Could the Swelling in Your Feet Signal Kidney Disease?

This month is National Kidney Month. And while you might not realize that there is a direct connection between your foot health and their kidneys, there is a very important one to pay attention to. In fact, your feet may be one of the key places in your body to reveal early signs of kidney disease. Today Dr. Eric Ricefield, Dr. Mark Yagodich, Dr. Aliza V. Eisen, and Cassandra Stache, DPM of greater Philadelphia’s Your Next Step Foot and Ankle Care Center share what you need to know about this important connection.

Kidney Function and Edema

Your kidneys filter waste and regulate the fluid levels in your body. When these functions begin to reduce, it can be a sign of kidney disease. One of the earliest signs of kidney disease is swelling in the feet or edema. Gravity makes fluid naturally pool in your ankles and feet.

When your kidney function is hindered, swelling in the lower extremities increases earlier than in other body parts. Of course, we know that there are other possible causes for swelling of your ankles and feet, including injury, standing for too many hours, and pregnancy.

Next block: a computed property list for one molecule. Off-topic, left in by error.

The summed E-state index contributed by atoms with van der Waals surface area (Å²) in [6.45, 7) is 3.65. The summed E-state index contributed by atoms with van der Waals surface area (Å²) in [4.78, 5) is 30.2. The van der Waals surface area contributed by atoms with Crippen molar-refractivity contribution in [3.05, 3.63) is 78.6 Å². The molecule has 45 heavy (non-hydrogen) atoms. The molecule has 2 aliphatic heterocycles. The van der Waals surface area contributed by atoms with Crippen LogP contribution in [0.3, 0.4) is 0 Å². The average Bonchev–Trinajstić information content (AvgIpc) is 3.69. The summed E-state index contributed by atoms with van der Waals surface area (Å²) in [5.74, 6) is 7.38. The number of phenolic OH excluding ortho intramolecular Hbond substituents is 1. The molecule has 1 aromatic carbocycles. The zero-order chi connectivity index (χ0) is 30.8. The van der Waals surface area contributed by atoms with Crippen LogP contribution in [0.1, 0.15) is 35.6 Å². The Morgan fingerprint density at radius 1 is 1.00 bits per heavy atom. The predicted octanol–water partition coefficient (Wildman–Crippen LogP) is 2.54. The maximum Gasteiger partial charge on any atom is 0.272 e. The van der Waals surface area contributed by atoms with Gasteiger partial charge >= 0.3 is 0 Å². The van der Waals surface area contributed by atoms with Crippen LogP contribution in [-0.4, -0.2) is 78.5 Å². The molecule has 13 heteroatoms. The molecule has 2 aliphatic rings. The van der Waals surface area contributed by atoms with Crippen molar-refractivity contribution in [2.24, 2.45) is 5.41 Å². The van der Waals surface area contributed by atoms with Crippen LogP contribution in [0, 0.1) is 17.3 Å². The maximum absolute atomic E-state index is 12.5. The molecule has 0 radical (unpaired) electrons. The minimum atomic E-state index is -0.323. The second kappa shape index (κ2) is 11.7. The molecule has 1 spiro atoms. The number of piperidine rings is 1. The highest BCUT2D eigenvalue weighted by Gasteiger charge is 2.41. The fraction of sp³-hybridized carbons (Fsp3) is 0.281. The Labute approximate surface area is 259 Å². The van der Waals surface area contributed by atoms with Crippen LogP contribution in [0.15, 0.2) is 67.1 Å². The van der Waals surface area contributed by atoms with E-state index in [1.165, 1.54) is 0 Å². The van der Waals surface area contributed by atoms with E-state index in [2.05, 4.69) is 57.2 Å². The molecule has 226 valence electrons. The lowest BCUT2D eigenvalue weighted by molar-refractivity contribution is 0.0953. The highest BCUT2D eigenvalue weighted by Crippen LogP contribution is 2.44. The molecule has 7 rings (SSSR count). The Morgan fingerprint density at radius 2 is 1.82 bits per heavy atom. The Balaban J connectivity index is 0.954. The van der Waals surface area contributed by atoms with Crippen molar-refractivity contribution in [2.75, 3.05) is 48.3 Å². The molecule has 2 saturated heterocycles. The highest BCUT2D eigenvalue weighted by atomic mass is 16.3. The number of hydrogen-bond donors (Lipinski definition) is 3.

If you begin to notice swelling consistently in your feet and are not sure what’s causing it, it’s crucial that you make an appointment with your podiatrist to schedule an examination and consultation.

Be Aware of Your Risks

Having your symptoms that may indicate kidney disease evaluated is essential for early diagnosis and proper treatment. Kidney disease can lead to numerous other severe medical issues, including nerve damage, heart attack, high blood pressure, weakened bones, and stroke. Some certain factors place you at a greater risk for developing kidney disease.

These include:

  • Family history
  • High blood pressure
  • Diabetes
  • Being age 60+.

Talk to your podiatrist and physician about any symptoms you may be experiencing that might signal kidney disease. In addition to swelling in the lower extremities, these include blood in the urine, fatigue, increased thirst, and difficult, painful urination.

Your feet are remarkable structures that reflect the conditions that may be occurring in another part of your body. If you feel you are at risk for kidney disease, contact Greater Philadelphia’s Your Next Step Foot and Ankle Care Center to schedule a consultation. You can click here to locate contact information for the office nearest you to book your appointment.

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